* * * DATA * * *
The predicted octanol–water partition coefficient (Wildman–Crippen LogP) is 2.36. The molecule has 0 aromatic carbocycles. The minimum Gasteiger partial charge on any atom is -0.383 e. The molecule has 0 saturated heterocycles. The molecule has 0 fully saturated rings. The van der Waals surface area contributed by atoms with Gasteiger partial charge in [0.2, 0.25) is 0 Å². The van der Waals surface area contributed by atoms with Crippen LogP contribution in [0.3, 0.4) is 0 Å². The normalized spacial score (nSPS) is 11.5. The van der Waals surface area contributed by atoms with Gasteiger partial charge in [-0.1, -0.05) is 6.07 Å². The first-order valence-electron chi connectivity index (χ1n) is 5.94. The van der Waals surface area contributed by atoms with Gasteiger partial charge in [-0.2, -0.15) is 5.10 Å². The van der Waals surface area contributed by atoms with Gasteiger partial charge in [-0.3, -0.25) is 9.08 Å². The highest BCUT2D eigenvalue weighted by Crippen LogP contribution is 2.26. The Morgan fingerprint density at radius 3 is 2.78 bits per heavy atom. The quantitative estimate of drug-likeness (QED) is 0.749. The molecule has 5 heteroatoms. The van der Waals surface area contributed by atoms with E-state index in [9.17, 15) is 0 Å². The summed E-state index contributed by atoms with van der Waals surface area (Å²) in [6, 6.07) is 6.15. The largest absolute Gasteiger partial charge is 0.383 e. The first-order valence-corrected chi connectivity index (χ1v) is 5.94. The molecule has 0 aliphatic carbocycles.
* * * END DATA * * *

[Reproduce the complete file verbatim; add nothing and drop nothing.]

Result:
The predicted octanol–water partition coefficient (Wildman–Crippen LogP) is 2.36. The molecule has 0 aromatic carbocycles. The minimum Gasteiger partial charge on any atom is -0.383 e. The molecule has 0 saturated heterocycles. The molecule has 0 fully saturated rings. The van der Waals surface area contributed by atoms with Gasteiger partial charge in [0.2, 0.25) is 0 Å². The van der Waals surface area contributed by atoms with Crippen LogP contribution in [0.3, 0.4) is 0 Å². The normalized spacial score (nSPS) is 11.5. The van der Waals surface area contributed by atoms with Gasteiger partial charge in [-0.1, -0.05) is 6.07 Å². The first-order valence-electron chi connectivity index (χ1n) is 5.94. The van der Waals surface area contributed by atoms with Gasteiger partial charge in [-0.2, -0.15) is 5.10 Å². The van der Waals surface area contributed by atoms with Gasteiger partial charge in [-0.3, -0.25) is 9.08 Å². The highest BCUT2D eigenvalue weighted by Crippen LogP contribution is 2.26. The Morgan fingerprint density at radius 3 is 2.78 bits per heavy atom. The quantitative estimate of drug-likeness (QED) is 0.749. The molecule has 5 heteroatoms. The van der Waals surface area contributed by atoms with E-state index in [9.17, 15) is 0 Å². The summed E-state index contributed by atoms with van der Waals surface area (Å²) in [6, 6.07) is 6.15. The largest absolute Gasteiger partial charge is 0.383 e. The first-order valence-corrected chi connectivity index (χ1v) is 5.94. The molecule has 0 aliphatic carbocycles.